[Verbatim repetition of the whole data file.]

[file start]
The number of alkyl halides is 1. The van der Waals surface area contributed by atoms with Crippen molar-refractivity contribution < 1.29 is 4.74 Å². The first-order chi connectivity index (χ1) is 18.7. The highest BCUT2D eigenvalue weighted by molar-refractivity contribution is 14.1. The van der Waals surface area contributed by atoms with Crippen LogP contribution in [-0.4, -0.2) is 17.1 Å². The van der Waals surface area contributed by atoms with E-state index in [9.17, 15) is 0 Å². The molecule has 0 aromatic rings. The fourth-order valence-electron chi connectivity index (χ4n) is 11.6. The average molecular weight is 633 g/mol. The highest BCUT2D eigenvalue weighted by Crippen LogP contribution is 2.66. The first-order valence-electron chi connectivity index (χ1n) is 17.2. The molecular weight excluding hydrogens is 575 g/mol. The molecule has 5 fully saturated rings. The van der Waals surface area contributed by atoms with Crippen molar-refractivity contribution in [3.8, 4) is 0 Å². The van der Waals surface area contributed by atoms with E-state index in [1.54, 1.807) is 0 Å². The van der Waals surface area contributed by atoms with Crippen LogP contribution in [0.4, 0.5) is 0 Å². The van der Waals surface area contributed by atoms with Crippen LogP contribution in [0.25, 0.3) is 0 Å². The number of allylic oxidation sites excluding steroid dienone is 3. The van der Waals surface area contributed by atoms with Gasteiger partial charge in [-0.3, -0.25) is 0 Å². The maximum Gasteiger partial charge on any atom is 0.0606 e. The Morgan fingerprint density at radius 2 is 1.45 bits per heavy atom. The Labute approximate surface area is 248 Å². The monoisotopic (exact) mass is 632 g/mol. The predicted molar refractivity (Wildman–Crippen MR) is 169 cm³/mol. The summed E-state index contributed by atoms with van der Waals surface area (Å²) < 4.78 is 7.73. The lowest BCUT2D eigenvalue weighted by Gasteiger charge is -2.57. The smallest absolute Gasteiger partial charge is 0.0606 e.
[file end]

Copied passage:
The number of alkyl halides is 1. The van der Waals surface area contributed by atoms with Crippen molar-refractivity contribution < 1.29 is 4.74 Å². The first-order chi connectivity index (χ1) is 18.7. The highest BCUT2D eigenvalue weighted by molar-refractivity contribution is 14.1. The van der Waals surface area contributed by atoms with Crippen LogP contribution in [-0.4, -0.2) is 17.1 Å². The van der Waals surface area contributed by atoms with E-state index in [9.17, 15) is 0 Å². The molecule has 0 aromatic rings. The fourth-order valence-electron chi connectivity index (χ4n) is 11.6. The average molecular weight is 633 g/mol. The highest BCUT2D eigenvalue weighted by Crippen LogP contribution is 2.66. The first-order valence-electron chi connectivity index (χ1n) is 17.2. The molecular weight excluding hydrogens is 575 g/mol. The molecule has 5 fully saturated rings. The van der Waals surface area contributed by atoms with Crippen molar-refractivity contribution in [3.8, 4) is 0 Å². The van der Waals surface area contributed by atoms with E-state index in [1.54, 1.807) is 0 Å². The van der Waals surface area contributed by atoms with Crippen LogP contribution in [0.4, 0.5) is 0 Å². The van der Waals surface area contributed by atoms with Crippen LogP contribution in [0.25, 0.3) is 0 Å². The number of allylic oxidation sites excluding steroid dienone is 3. The van der Waals surface area contributed by atoms with Gasteiger partial charge in [-0.3, -0.25) is 0 Å². The maximum Gasteiger partial charge on any atom is 0.0606 e. The Morgan fingerprint density at radius 2 is 1.45 bits per heavy atom. The Labute approximate surface area is 248 Å². The monoisotopic (exact) mass is 632 g/mol. The predicted molar refractivity (Wildman–Crippen MR) is 169 cm³/mol. The summed E-state index contributed by atoms with van der Waals surface area (Å²) < 4.78 is 7.73. The lowest BCUT2D eigenvalue weighted by Gasteiger charge is -2.57. The smallest absolute Gasteiger partial charge is 0.0606 e.